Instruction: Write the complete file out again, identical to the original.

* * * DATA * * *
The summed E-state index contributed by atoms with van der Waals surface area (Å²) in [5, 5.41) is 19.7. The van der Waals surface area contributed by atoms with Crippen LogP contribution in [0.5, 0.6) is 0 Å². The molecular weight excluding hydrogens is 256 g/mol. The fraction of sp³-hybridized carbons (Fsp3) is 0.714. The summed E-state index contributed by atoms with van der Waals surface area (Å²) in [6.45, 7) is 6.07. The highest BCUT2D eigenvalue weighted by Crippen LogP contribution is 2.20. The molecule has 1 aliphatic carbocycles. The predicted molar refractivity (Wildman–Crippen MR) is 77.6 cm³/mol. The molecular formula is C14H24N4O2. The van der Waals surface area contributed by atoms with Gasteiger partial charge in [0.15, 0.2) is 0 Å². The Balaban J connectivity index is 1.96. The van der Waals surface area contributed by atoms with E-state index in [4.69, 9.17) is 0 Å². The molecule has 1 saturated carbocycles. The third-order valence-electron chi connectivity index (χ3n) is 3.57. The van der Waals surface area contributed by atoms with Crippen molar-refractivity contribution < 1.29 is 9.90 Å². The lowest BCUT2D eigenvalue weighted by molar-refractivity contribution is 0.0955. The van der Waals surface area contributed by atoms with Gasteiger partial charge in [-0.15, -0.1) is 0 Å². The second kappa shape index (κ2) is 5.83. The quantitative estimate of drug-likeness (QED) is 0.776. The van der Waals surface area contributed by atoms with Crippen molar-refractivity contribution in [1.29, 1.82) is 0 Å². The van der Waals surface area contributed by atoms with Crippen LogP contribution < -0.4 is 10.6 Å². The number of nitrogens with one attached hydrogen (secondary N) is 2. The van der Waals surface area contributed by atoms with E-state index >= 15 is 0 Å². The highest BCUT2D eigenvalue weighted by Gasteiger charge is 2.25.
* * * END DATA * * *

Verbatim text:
The summed E-state index contributed by atoms with van der Waals surface area (Å²) in [5, 5.41) is 19.7. The van der Waals surface area contributed by atoms with Crippen LogP contribution in [0.5, 0.6) is 0 Å². The molecular weight excluding hydrogens is 256 g/mol. The fraction of sp³-hybridized carbons (Fsp3) is 0.714. The summed E-state index contributed by atoms with van der Waals surface area (Å²) in [6.45, 7) is 6.07. The highest BCUT2D eigenvalue weighted by Crippen LogP contribution is 2.20. The molecule has 1 aliphatic carbocycles. The predicted molar refractivity (Wildman–Crippen MR) is 77.6 cm³/mol. The molecular formula is C14H24N4O2. The van der Waals surface area contributed by atoms with Gasteiger partial charge in [0.15, 0.2) is 0 Å². The Balaban J connectivity index is 1.96. The van der Waals surface area contributed by atoms with E-state index in [4.69, 9.17) is 0 Å². The molecule has 1 saturated carbocycles. The third-order valence-electron chi connectivity index (χ3n) is 3.57. The van der Waals surface area contributed by atoms with Crippen molar-refractivity contribution < 1.29 is 9.90 Å². The lowest BCUT2D eigenvalue weighted by molar-refractivity contribution is 0.0955. The van der Waals surface area contributed by atoms with Gasteiger partial charge in [-0.15, -0.1) is 0 Å². The second kappa shape index (κ2) is 5.83. The quantitative estimate of drug-likeness (QED) is 0.776. The van der Waals surface area contributed by atoms with Crippen molar-refractivity contribution in [1.29, 1.82) is 0 Å². The van der Waals surface area contributed by atoms with Crippen LogP contribution < -0.4 is 10.6 Å². The number of nitrogens with one attached hydrogen (secondary N) is 2. The van der Waals surface area contributed by atoms with E-state index >= 15 is 0 Å². The highest BCUT2D eigenvalue weighted by Gasteiger charge is 2.25.